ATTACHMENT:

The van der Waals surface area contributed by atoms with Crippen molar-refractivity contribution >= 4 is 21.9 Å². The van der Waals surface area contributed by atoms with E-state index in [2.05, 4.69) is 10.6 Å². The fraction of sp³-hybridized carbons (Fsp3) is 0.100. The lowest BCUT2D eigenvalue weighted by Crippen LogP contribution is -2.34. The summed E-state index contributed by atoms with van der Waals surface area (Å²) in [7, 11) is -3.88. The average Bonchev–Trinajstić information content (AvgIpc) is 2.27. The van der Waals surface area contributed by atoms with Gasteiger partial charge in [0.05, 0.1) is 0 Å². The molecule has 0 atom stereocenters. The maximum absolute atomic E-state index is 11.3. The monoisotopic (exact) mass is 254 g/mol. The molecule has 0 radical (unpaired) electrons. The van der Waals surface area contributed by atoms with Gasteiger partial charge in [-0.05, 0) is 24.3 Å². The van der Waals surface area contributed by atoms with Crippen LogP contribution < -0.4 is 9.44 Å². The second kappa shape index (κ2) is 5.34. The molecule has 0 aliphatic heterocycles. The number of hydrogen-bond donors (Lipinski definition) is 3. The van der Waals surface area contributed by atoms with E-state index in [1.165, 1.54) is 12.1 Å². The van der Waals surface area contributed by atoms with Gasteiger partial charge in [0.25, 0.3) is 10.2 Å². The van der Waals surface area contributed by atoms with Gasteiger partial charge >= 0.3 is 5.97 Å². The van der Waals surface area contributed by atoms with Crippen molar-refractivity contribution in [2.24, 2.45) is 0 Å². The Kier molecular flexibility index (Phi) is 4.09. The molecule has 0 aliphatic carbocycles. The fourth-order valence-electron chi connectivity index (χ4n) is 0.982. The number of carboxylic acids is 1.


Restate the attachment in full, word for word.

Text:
The van der Waals surface area contributed by atoms with Crippen molar-refractivity contribution >= 4 is 21.9 Å². The van der Waals surface area contributed by atoms with E-state index in [2.05, 4.69) is 10.6 Å². The fraction of sp³-hybridized carbons (Fsp3) is 0.100. The lowest BCUT2D eigenvalue weighted by Crippen LogP contribution is -2.34. The summed E-state index contributed by atoms with van der Waals surface area (Å²) in [7, 11) is -3.88. The average Bonchev–Trinajstić information content (AvgIpc) is 2.27. The van der Waals surface area contributed by atoms with Gasteiger partial charge in [0.05, 0.1) is 0 Å². The molecule has 0 atom stereocenters. The maximum absolute atomic E-state index is 11.3. The monoisotopic (exact) mass is 254 g/mol. The molecule has 0 radical (unpaired) electrons. The van der Waals surface area contributed by atoms with Gasteiger partial charge in [-0.05, 0) is 24.3 Å². The van der Waals surface area contributed by atoms with Crippen LogP contribution < -0.4 is 9.44 Å². The second kappa shape index (κ2) is 5.34. The molecule has 0 aliphatic heterocycles. The number of hydrogen-bond donors (Lipinski definition) is 3. The van der Waals surface area contributed by atoms with E-state index in [1.165, 1.54) is 12.1 Å². The van der Waals surface area contributed by atoms with Gasteiger partial charge in [0.25, 0.3) is 10.2 Å². The van der Waals surface area contributed by atoms with Gasteiger partial charge >= 0.3 is 5.97 Å². The van der Waals surface area contributed by atoms with Crippen molar-refractivity contribution in [2.24, 2.45) is 0 Å². The Kier molecular flexibility index (Phi) is 4.09. The molecule has 0 aliphatic carbocycles. The fourth-order valence-electron chi connectivity index (χ4n) is 0.982. The number of carboxylic acids is 1.